In a statement issued to MPs today (Tuesday 24th July), the NHS West
Midlands has confirmed that the merger of the Staffordshire Ambulance
Service into the West Midlands Ambulance Service will take place on 1st
October. The statement (reproduced below) says that this comes about
because the "convergence criteria" set by the Government have been met.
But Michael Fabricant says "the key criterion, whether paramedics can
revive a patient, still shows a huge difference between the West
Midlands and Staffordshire Ambulance Services. This criterion,
surprisingly, was not regarded as one that mattered.
"The return of spontaneous circulation criterion (ROSC) shows a huge
disparity between that achieved in Staffordshire and that in the West
Midlands. In March, I told the then Prime Minister, Tony Blair, that if
your heart stops in Staffordshire you stand you have a 65% chance or
recovery while in the West Midlands it is only 35%. On that criterion,
there should not be a merger.
"So I shall be keeping a very close eye to ensure Staffordshire’s
standards do not fall. I hope for the sake of people living in the West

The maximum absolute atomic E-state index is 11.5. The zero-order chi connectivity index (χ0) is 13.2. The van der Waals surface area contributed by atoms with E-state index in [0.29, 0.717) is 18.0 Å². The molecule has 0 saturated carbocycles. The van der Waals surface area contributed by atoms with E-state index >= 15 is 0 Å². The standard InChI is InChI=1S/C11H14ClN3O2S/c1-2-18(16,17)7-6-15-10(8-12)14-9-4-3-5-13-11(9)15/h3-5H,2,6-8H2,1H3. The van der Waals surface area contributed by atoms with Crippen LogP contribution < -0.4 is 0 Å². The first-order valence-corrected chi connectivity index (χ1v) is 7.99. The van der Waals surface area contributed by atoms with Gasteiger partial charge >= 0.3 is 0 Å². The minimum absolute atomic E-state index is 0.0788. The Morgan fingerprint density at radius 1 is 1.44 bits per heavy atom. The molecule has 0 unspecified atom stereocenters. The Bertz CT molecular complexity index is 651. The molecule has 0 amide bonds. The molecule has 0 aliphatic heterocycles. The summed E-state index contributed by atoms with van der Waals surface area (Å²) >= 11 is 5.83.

Midlands, that the standards of the Ambulance Service rise. It’s a fat
lot of good an ambulance arriving more quickly on the scene in the West
Midlands if they are still unable to save you!"
The report of Michael Fabricant’s questions to Tony Blair can be found
The statement issued to MPs today is reproduced here:
NHS West Midlands
Ambulance service merger
The West Midlands Ambulance Service NHS Trust is to merge with the
Staffordshire Ambulance Service NHS Trust on 1 October after both Boards
gave formal approval. Both Trusts are the two best performing services
in the country and therefore met the "convergence criteria" set out by
the Secretary of State last year. It is expected that the new Trust will
benefit from the best practice of both former organisations.